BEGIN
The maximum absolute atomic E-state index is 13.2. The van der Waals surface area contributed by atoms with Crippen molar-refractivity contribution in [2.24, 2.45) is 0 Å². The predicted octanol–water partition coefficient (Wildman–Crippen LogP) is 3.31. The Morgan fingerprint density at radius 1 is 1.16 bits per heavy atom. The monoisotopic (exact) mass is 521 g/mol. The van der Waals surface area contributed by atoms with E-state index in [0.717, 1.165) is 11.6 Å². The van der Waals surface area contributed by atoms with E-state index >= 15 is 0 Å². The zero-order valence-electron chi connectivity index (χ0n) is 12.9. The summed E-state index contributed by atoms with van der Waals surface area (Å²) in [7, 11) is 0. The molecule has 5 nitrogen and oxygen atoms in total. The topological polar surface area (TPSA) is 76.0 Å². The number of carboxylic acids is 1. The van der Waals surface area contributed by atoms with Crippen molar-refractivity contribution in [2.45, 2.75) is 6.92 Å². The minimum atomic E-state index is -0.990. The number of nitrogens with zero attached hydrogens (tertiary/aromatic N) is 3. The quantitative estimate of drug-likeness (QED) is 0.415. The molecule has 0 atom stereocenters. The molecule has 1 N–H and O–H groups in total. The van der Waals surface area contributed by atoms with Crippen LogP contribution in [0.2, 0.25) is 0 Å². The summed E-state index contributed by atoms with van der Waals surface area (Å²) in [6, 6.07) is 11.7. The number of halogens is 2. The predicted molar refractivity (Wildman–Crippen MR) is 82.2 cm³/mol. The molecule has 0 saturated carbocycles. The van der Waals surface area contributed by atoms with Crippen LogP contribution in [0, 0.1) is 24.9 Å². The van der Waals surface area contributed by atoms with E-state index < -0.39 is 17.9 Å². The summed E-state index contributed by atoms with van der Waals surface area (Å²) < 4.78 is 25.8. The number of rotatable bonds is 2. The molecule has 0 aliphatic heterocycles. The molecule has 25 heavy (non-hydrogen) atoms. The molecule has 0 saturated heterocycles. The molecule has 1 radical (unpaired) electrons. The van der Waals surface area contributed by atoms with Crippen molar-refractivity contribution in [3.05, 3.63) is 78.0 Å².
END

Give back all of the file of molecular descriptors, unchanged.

The maximum absolute atomic E-state index is 13.2. The van der Waals surface area contributed by atoms with Crippen molar-refractivity contribution in [2.24, 2.45) is 0 Å². The predicted octanol–water partition coefficient (Wildman–Crippen LogP) is 3.31. The Morgan fingerprint density at radius 1 is 1.16 bits per heavy atom. The monoisotopic (exact) mass is 521 g/mol. The van der Waals surface area contributed by atoms with E-state index in [0.717, 1.165) is 11.6 Å². The van der Waals surface area contributed by atoms with E-state index >= 15 is 0 Å². The zero-order valence-electron chi connectivity index (χ0n) is 12.9. The summed E-state index contributed by atoms with van der Waals surface area (Å²) in [7, 11) is 0. The molecule has 5 nitrogen and oxygen atoms in total. The topological polar surface area (TPSA) is 76.0 Å². The number of carboxylic acids is 1. The van der Waals surface area contributed by atoms with Crippen molar-refractivity contribution in [2.45, 2.75) is 6.92 Å². The minimum atomic E-state index is -0.990. The number of nitrogens with zero attached hydrogens (tertiary/aromatic N) is 3. The quantitative estimate of drug-likeness (QED) is 0.415. The molecule has 0 atom stereocenters. The molecule has 1 N–H and O–H groups in total. The van der Waals surface area contributed by atoms with Crippen LogP contribution in [0.2, 0.25) is 0 Å². The summed E-state index contributed by atoms with van der Waals surface area (Å²) in [6, 6.07) is 11.7. The number of halogens is 2. The predicted molar refractivity (Wildman–Crippen MR) is 82.2 cm³/mol. The molecule has 0 saturated carbocycles. The van der Waals surface area contributed by atoms with Crippen LogP contribution in [0, 0.1) is 24.9 Å². The van der Waals surface area contributed by atoms with E-state index < -0.39 is 17.9 Å². The summed E-state index contributed by atoms with van der Waals surface area (Å²) < 4.78 is 25.8. The number of rotatable bonds is 2. The molecule has 0 aliphatic heterocycles. The molecule has 25 heavy (non-hydrogen) atoms. The molecule has 0 saturated heterocycles. The molecule has 1 radical (unpaired) electrons. The van der Waals surface area contributed by atoms with Crippen molar-refractivity contribution in [3.05, 3.63) is 78.0 Å².